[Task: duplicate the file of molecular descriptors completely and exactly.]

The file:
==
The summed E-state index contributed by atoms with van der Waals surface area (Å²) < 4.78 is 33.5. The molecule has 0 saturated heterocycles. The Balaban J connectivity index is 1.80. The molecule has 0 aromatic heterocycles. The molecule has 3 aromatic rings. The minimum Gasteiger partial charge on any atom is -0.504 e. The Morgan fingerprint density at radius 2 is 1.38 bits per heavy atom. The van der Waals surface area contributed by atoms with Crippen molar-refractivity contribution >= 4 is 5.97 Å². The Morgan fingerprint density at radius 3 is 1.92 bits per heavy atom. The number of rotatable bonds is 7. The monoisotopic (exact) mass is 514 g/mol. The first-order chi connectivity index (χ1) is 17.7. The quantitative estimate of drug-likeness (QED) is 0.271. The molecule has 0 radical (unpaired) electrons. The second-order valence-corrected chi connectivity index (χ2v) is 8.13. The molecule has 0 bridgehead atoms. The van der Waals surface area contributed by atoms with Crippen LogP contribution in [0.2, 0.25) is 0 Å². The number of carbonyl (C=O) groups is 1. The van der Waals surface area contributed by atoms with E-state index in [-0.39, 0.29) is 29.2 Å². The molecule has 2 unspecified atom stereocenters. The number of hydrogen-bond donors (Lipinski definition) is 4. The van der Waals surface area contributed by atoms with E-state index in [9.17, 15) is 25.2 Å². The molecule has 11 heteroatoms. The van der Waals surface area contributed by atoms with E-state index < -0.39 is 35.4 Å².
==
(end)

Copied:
The summed E-state index contributed by atoms with van der Waals surface area (Å²) < 4.78 is 33.5. The molecule has 0 saturated heterocycles. The Balaban J connectivity index is 1.80. The molecule has 0 aromatic heterocycles. The molecule has 3 aromatic rings. The minimum Gasteiger partial charge on any atom is -0.504 e. The Morgan fingerprint density at radius 2 is 1.38 bits per heavy atom. The van der Waals surface area contributed by atoms with Crippen molar-refractivity contribution >= 4 is 5.97 Å². The Morgan fingerprint density at radius 3 is 1.92 bits per heavy atom. The number of rotatable bonds is 7. The monoisotopic (exact) mass is 514 g/mol. The first-order chi connectivity index (χ1) is 17.7. The quantitative estimate of drug-likeness (QED) is 0.271. The molecule has 0 radical (unpaired) electrons. The second-order valence-corrected chi connectivity index (χ2v) is 8.13. The molecule has 0 bridgehead atoms. The van der Waals surface area contributed by atoms with Crippen LogP contribution in [0.2, 0.25) is 0 Å². The number of carbonyl (C=O) groups is 1. The van der Waals surface area contributed by atoms with E-state index in [-0.39, 0.29) is 29.2 Å². The molecule has 2 unspecified atom stereocenters. The number of hydrogen-bond donors (Lipinski definition) is 4. The van der Waals surface area contributed by atoms with E-state index in [9.17, 15) is 25.2 Å². The molecule has 11 heteroatoms. The van der Waals surface area contributed by atoms with E-state index < -0.39 is 35.4 Å².